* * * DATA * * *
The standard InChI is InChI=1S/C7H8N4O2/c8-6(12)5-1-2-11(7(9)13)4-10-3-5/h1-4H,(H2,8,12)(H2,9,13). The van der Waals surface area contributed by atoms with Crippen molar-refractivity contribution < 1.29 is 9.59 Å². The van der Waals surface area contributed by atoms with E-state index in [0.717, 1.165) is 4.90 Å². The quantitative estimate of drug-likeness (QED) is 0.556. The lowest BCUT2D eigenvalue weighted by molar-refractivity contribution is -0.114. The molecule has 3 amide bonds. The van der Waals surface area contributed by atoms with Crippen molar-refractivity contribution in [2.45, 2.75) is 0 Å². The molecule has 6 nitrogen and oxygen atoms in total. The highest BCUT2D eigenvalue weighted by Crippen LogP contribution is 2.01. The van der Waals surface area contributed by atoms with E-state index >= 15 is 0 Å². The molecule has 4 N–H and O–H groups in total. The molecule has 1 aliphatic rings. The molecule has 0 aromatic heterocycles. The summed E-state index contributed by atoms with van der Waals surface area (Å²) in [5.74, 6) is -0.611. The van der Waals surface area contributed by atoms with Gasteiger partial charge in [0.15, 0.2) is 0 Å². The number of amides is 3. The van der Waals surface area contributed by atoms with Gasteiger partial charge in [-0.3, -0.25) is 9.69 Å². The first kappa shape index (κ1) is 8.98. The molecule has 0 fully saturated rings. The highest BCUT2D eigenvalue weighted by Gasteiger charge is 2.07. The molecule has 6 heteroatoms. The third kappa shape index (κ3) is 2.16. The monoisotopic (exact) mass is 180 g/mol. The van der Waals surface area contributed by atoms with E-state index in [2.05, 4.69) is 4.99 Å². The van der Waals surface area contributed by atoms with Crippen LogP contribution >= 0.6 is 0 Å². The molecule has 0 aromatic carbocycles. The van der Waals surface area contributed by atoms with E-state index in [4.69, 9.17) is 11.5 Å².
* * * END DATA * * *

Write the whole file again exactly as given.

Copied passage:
The standard InChI is InChI=1S/C7H8N4O2/c8-6(12)5-1-2-11(7(9)13)4-10-3-5/h1-4H,(H2,8,12)(H2,9,13). The van der Waals surface area contributed by atoms with Crippen molar-refractivity contribution < 1.29 is 9.59 Å². The van der Waals surface area contributed by atoms with E-state index in [0.717, 1.165) is 4.90 Å². The quantitative estimate of drug-likeness (QED) is 0.556. The lowest BCUT2D eigenvalue weighted by molar-refractivity contribution is -0.114. The molecule has 3 amide bonds. The van der Waals surface area contributed by atoms with Crippen molar-refractivity contribution in [2.45, 2.75) is 0 Å². The molecule has 6 nitrogen and oxygen atoms in total. The highest BCUT2D eigenvalue weighted by Crippen LogP contribution is 2.01. The van der Waals surface area contributed by atoms with E-state index >= 15 is 0 Å². The molecule has 4 N–H and O–H groups in total. The molecule has 1 aliphatic rings. The molecule has 0 aromatic heterocycles. The summed E-state index contributed by atoms with van der Waals surface area (Å²) in [5.74, 6) is -0.611. The van der Waals surface area contributed by atoms with Gasteiger partial charge in [0.15, 0.2) is 0 Å². The number of amides is 3. The van der Waals surface area contributed by atoms with Gasteiger partial charge in [-0.3, -0.25) is 9.69 Å². The first kappa shape index (κ1) is 8.98. The molecule has 0 fully saturated rings. The highest BCUT2D eigenvalue weighted by Gasteiger charge is 2.07. The molecule has 6 heteroatoms. The third kappa shape index (κ3) is 2.16. The monoisotopic (exact) mass is 180 g/mol. The van der Waals surface area contributed by atoms with E-state index in [2.05, 4.69) is 4.99 Å². The van der Waals surface area contributed by atoms with Crippen LogP contribution >= 0.6 is 0 Å². The molecule has 0 aromatic carbocycles. The van der Waals surface area contributed by atoms with E-state index in [4.69, 9.17) is 11.5 Å².